African Americans have been a part of the heritage of the Bronx since 1670, when slaves were brought from Barbados to live and work on the estate of the wealthy and aristocratic Morris family. Free and enslaved blacks were integral to the borough’s development, constituting between 10 and 15 percent of the area’s population during the colonial period. Before the end of slavery in New York in 1827, most blacks in the Bronx were buried in plots set aside for them on the estates of slave-holding families. In 1849, a group of black men formed the first African American church in the Bronx and, alongside it, the only independent African burial ground known to have existed in the borough.
In the 1840 census, 187 African Americans were among the 4,154 residents of the Town of Westchester (now part of the East Bronx). Blacks worshipped, were baptized, married and buried at the town’s St. Peter’s Episcopal Church or elsewhere, but they had no place in the town where they could serve in leadership roles or have their own burial grounds. To remedy this, the African Methodist Episcopal Church in Westchester formed in 1849 and a year later acquired a 1.25-acre parcel on what is now Unionport Road.
The congregation built their church, known as Bethel A.M.E., at the southeast corner of the parcel, and used the land behind the building as a cemetery. The church and adjacent cemetery were situated at a provincial commercial center convenient to a good number of African-American laborers, skilled craftsmen, and service professionals who worked on the estates of the East Bronx or in area businesses. But by the late 1800s, Bethel A.M.E. struggled to survive—although the congregation reincorporated as Centreville African Methodist Episcopal Church in 1888, in 1894 they sold the property and disbanded. Chang Li Supermarket occupies the site today.
At least 58 individuals were interred in the Bethel A.M.E. church cemetery between 1850 and 1894. Prior to disposing of the church property, the trustees had the remains in the cemetery exhumed and reinterred in a plot they acquired at Mount Hope Cemetery in Westchester County. The Bethel A.M.E. plot at Mount Hope is marked with a large monument commemorating the congregation’s history. The memorial is inscribed: “Bethel A.M.E. Church of Westchester, New York. Founded by Rev. Stephen Amos, dedicated Mar 11, 1849. Elders Rev. Ely N. Hall, Rev. Jas. M. Williams. Trustees Uriah Copeland, Thos. Chapman, Jno. G. Mickens, Benj. States, Hy. Jackson, Jno. Francis, Eppenetis Treadwell.”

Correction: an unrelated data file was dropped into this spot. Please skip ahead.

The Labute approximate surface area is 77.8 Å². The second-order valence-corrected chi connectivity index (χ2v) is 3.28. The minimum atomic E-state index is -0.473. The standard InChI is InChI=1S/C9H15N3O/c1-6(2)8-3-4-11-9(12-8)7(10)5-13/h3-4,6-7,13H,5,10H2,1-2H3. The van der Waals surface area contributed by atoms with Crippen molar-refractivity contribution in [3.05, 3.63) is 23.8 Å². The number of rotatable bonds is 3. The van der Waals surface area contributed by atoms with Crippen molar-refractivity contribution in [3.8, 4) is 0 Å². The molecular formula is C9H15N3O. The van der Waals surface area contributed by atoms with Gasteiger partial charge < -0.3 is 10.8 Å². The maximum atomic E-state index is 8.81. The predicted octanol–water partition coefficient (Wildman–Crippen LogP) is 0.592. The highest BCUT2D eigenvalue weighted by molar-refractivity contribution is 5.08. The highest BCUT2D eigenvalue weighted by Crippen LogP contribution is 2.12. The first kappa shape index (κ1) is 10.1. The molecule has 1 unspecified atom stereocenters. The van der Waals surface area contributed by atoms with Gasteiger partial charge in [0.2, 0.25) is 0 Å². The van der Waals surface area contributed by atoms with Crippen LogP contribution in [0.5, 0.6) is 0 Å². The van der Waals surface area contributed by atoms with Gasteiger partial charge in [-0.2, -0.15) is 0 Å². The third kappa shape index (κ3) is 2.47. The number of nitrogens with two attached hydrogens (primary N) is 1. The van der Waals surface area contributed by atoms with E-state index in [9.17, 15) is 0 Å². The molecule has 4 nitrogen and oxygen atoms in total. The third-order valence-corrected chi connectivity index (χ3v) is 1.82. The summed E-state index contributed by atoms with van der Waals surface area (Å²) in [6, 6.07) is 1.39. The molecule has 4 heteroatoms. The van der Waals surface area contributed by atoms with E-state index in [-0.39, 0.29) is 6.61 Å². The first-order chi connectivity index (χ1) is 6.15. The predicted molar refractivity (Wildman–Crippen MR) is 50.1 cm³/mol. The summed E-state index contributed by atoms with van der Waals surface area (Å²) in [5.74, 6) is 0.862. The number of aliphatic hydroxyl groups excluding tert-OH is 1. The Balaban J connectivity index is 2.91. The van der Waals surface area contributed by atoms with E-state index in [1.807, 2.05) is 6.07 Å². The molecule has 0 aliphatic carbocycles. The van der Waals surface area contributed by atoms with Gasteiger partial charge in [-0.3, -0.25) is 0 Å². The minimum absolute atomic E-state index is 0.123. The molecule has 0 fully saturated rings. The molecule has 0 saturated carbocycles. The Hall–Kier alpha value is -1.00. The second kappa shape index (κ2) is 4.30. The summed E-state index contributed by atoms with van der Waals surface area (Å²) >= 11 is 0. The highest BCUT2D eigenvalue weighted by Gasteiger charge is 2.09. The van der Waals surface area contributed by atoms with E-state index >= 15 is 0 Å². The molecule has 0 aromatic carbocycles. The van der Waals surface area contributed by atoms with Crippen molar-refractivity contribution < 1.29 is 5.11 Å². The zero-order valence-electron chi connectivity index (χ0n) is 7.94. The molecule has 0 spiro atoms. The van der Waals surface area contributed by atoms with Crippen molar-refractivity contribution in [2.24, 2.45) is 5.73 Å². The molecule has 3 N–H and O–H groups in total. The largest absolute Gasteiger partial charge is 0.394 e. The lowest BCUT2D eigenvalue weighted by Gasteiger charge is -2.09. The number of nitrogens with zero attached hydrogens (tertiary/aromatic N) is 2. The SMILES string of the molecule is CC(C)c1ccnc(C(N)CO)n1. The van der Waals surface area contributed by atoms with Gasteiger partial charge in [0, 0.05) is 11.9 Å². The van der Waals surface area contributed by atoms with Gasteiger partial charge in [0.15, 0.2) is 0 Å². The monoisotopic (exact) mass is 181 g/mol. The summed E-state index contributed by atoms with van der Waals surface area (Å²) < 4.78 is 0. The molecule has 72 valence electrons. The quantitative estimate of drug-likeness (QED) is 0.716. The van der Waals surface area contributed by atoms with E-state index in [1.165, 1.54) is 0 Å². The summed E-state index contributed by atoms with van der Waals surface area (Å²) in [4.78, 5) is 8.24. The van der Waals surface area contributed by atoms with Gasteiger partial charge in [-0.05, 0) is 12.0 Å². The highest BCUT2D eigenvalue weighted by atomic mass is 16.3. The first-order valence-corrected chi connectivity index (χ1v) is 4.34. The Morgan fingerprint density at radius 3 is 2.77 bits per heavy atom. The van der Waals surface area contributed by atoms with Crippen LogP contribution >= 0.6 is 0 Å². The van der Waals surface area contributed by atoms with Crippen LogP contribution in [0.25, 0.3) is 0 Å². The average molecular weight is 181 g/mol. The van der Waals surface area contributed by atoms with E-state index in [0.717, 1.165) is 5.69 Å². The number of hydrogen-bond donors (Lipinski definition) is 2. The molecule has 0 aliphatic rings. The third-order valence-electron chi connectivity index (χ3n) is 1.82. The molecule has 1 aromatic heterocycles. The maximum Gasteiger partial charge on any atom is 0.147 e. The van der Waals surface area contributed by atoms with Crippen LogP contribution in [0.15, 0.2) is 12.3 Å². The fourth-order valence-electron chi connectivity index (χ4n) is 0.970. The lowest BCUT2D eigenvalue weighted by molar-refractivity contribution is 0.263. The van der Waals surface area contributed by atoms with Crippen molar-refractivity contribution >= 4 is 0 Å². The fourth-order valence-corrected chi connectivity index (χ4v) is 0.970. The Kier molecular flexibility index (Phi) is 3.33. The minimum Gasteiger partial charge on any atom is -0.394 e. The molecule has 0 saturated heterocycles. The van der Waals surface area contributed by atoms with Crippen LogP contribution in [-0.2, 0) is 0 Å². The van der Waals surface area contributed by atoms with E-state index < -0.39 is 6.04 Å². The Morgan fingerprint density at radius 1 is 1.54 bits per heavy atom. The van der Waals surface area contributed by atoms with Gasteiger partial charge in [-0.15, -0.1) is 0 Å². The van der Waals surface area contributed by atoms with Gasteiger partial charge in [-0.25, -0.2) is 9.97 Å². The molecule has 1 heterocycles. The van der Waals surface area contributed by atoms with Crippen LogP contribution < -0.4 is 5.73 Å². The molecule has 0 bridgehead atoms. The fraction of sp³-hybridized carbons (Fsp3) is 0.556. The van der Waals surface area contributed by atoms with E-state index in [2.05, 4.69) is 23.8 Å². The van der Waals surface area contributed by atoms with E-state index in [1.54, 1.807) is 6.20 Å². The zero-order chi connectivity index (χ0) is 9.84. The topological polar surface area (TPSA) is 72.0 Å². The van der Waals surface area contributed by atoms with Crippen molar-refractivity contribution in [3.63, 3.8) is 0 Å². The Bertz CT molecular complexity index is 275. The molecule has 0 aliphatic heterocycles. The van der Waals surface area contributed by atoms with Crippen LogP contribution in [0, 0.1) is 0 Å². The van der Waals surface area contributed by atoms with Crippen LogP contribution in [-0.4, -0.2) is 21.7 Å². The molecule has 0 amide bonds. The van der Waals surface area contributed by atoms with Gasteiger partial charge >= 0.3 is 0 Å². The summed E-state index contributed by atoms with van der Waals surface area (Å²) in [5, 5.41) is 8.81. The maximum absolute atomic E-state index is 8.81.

Among those buried in the Bethel A.M.E. cemetery were several members of the Mickens family of West Farms. John Mickens, a church trustee, was a laborer originally from Maryland who, with his wife Charlotte, purchased a parcel of land in the Town of West Farms in 1850. John’s son, also named John, was a waiter who lived in separate household in West Farms with his wife Julia, a dressmaker, and their children. The younger John Mickens was interred at Bethel A.M.E. cemetery in 1867; his headstone, standing in the church’s plot at Mount Hope Cemetery, is one of the few intact markers surviving from the original cemetery.
Some of the earliest burials in the Bethel A.M.E. cemetery were eight children of Uriah and Zilpah Copeland, interred there between 1849 and 1852. Uriah Copeland, a Virginia native who lived with his family in the Town of Westchester in the 1840s and 1850s, was a founding trustee of Bethel A.M.E. He also is notable as an associate of David Ruggles, the leading African American abolitionist of antebellum New York City. Copeland’s name appears alongside Ruggles’ in notices published in several national anti-slavery newspapers. They were among the men who announced the “National Reform Convention of the Colored Inhabitants of the United States of America” to be held in New Haven, Connecticut, in September 1840 to form “a bond of union the will secure simultaneous action for reform in the hallowed cause of human freedom.” Later that same year, Copeland was on the committee “introducing to favorable notice” the Mirror of Liberty, an African-American magazine edited and published by Ruggles.
Uriah Copeland made his living as a farmer and carpenter and in the late 1850s he managed the Benjamin S. Collins estate in the Town of Pelham. In the 1860s, Uriah and Zilpah Copeland relocated to Providence, Rhode Island, with their surviving children. Broken tombstones marking the gravesites of the children they lost when they lived in the Bronx remain in the Bethel A.M.E. plot at Mount Hope Cemetery. These poignant relics mark short lives and convey loss, but also serve as reminders of the family’s role in local history and provide links to the early African American church and cemetery that they helped establish.
Sources: Beers’ 1868 Atlas of New York and Vicinity, Pl. 16; Cemeteries of the Bronx (Raftery 2016), 24-27; Blacks in the Colonial Bronx (Ultan 2012); “Plants and People, Remembering the Bronx River’s African-American Heritage,” Bronx River Sankofa, March 6, 2014; “National Reform Convention of the Colored Inhabitants of the United States of America,” The Liberator, Jul 10, 1840, 2; “The Mirror of Liberty,” National Anti-Slavery Standard, Nov 5, 1840, 87; “Country Seat to Let or For Sale” New York Times, Apr 15, 1858; Ancestry.com